Inuit And Greek Mythology

This essay Inuit And Greek Mythology has a total of 463 words and 2 pages.


Inuit And Greek Mythology
The very early creation legends are difficult to trace to their original
sources, since they were passed along by word of mouth from one generation to
the next. There are many different legends about the origin of the earth, some
similar to those told in other cultures. It is interesting that most of these
legends can be tied together in one or more ways. The Greek and Inuit tribe
versions of early existence are related in many ways. In both interpretations
there is one creator. The Greek version explains that Eurynome, the goddess of
all things, rises naked from chaos and finds nothing for her feet to stand on.

She then separates the sea from the sky and dances upon the waves to the south,
where later her hands would turn into a serpent (Switzer 10). Similarly, in the

Inuit interpretation, a raven is born out of darkness and chaos. He searches
around the dark trying to find his position; he finds water, grass and trees.

After contemplating about who he is and what makes the grass grow, he eventually
realizes that he is the Raven Father, the creator of all life (Ingpen 67).

Secondly, both interpretations use the bird as the principal creator of all
things. It is thought that Eurynome is the author of the universe. She becomes
pregnant when her serpent hands coil around her. Next, she assumes the form of a
dove and lays a huge egg which the serpent keeps warm until it hatches. The egg
brings forth all the things that now exist: the sun, moon, planets, stars, and
the earth with its mountains, valleys, stream, lakes, all living creatures,
including the first humans (Switzer 11). In like manner, Raven flies through the
darkness and finds a new land, for which he calls Earth. One day, he notices a
giant pea pod and watches it as it splits open and produces a man. He creates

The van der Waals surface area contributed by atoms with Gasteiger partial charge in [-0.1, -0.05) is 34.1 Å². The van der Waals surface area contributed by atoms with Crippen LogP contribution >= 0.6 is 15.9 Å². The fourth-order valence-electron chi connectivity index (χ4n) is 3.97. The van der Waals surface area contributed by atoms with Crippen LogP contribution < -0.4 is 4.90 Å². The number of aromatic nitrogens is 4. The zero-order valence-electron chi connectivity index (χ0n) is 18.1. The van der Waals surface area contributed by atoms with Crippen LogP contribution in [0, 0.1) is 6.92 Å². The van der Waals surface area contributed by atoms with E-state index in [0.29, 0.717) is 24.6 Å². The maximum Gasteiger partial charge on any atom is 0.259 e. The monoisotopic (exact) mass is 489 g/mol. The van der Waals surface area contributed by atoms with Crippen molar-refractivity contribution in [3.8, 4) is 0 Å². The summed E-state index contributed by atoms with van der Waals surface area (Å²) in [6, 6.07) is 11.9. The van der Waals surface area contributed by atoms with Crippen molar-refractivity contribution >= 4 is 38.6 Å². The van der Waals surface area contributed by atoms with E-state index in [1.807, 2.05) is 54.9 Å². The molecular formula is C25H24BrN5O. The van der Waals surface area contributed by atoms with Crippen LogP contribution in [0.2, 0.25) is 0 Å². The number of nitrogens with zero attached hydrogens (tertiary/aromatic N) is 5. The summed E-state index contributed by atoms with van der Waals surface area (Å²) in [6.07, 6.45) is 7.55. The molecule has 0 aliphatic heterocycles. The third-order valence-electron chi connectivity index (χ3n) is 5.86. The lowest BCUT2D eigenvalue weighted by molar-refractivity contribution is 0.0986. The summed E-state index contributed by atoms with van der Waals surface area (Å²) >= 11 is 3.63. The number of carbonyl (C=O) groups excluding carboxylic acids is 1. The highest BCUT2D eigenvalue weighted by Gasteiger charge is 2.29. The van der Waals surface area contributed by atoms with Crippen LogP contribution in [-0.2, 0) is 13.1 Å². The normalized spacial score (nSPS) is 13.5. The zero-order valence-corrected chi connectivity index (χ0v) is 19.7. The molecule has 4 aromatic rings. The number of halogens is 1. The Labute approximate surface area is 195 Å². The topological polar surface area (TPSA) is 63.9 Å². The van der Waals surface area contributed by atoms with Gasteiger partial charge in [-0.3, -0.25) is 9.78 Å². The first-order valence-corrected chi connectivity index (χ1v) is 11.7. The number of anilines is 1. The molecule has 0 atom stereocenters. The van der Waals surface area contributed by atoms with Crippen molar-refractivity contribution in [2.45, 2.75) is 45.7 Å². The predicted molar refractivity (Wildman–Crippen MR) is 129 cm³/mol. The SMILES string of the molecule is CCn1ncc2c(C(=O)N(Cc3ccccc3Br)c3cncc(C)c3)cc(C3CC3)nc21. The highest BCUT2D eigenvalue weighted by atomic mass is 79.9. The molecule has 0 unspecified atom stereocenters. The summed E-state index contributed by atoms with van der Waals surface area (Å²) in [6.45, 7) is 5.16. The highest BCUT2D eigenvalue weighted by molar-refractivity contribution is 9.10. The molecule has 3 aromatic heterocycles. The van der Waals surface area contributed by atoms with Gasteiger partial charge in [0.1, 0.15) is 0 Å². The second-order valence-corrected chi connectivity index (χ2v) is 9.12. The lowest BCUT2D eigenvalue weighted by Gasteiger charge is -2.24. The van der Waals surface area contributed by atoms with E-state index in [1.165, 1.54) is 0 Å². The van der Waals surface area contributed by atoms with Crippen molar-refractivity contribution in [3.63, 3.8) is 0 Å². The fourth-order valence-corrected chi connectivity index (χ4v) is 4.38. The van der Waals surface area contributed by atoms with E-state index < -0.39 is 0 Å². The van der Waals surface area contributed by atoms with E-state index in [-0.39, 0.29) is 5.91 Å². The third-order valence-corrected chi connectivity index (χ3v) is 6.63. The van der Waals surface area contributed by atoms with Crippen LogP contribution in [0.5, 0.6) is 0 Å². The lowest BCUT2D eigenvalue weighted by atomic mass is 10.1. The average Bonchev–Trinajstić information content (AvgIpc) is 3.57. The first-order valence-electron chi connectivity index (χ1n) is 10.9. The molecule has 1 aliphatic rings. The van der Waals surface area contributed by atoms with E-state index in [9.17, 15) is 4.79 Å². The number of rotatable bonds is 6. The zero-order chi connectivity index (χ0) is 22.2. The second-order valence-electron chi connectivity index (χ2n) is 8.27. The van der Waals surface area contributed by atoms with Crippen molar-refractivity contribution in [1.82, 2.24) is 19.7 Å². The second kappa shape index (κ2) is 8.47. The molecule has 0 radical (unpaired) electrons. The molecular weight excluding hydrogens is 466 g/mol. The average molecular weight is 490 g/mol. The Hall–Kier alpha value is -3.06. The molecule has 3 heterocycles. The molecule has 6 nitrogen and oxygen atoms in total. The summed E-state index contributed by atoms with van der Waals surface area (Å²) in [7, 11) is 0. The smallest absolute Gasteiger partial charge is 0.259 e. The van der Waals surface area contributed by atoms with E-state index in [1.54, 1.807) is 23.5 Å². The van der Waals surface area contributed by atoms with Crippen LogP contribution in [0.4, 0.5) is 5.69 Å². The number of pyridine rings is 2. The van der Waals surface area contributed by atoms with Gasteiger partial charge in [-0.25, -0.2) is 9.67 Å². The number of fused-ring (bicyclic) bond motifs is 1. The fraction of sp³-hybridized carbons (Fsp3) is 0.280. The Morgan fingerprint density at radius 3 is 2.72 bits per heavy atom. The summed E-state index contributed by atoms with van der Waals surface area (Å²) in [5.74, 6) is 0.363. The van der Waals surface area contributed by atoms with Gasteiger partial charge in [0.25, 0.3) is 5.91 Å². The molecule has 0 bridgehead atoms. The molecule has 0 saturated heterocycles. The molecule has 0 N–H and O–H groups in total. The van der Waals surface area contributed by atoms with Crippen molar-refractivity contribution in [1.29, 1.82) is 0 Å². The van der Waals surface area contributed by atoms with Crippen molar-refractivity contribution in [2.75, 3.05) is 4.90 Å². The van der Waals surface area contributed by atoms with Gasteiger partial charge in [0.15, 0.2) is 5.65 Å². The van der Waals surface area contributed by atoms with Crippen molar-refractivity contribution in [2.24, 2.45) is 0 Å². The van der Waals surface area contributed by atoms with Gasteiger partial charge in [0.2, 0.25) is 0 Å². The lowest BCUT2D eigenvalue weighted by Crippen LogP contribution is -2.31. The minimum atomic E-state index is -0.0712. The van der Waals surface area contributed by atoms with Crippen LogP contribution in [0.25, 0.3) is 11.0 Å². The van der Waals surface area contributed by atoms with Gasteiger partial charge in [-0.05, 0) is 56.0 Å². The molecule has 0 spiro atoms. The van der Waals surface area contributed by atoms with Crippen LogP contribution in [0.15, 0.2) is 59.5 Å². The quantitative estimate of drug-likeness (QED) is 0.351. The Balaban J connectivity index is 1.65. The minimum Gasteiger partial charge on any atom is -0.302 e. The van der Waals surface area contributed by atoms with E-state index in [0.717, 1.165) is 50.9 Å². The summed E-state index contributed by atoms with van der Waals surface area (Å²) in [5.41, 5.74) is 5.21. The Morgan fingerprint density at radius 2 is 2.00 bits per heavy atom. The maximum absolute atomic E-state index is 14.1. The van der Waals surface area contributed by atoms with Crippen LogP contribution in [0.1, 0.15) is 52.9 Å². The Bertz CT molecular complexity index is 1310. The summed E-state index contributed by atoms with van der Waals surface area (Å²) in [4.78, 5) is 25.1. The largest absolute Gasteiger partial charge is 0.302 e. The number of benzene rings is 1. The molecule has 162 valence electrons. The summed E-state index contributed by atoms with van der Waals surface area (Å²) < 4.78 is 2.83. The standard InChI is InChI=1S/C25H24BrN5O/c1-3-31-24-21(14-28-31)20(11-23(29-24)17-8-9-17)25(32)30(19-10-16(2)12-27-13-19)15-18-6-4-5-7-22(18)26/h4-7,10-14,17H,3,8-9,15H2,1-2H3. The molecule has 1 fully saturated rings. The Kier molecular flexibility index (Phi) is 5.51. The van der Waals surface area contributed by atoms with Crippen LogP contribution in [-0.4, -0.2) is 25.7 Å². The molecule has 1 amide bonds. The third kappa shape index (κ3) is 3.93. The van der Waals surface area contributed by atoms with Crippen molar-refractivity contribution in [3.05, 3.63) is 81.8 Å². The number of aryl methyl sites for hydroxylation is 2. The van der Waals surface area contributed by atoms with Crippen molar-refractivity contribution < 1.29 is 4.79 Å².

the ox and caribou for the man to eat but tells him not to harm them (Ingpen

68). He continues to create animals, but then creates a woman to be the man’s
companion. Soon the man and woman reproduce and there are many children.

Although similar in some ways, the two creation myths also contrast in several
ways. The Greek version illustrates that Eurynome asexually becomes pregnant and
lays an egg. This giant egg holds all things that now exist. In complete
contrast, Raven witnesses man being brought to life through a giant pea pod. It
is then when he creates a woman so that they can reproduce and have many
children. In conclusion, the Inuit and Greek creation myths compare and contrast
in different ways. Although told in two different eras by two completely
different cultures, the two legends are still comparable in several ways. There
is a variety of legends about the origin of the earth, but similarities can be
traced through practically all of them.

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Topics Related to Inuit And Greek Mythology

Mythology, Creation myths, Greek mythology, Mythologies of the indigenous peoples of North America, Ravens, Cultural depictions of ravens, Welsh mythology, Eurynome, Inuit, Serpent, Hundun, Chaos

Essays Related to Inuit And Greek Mythology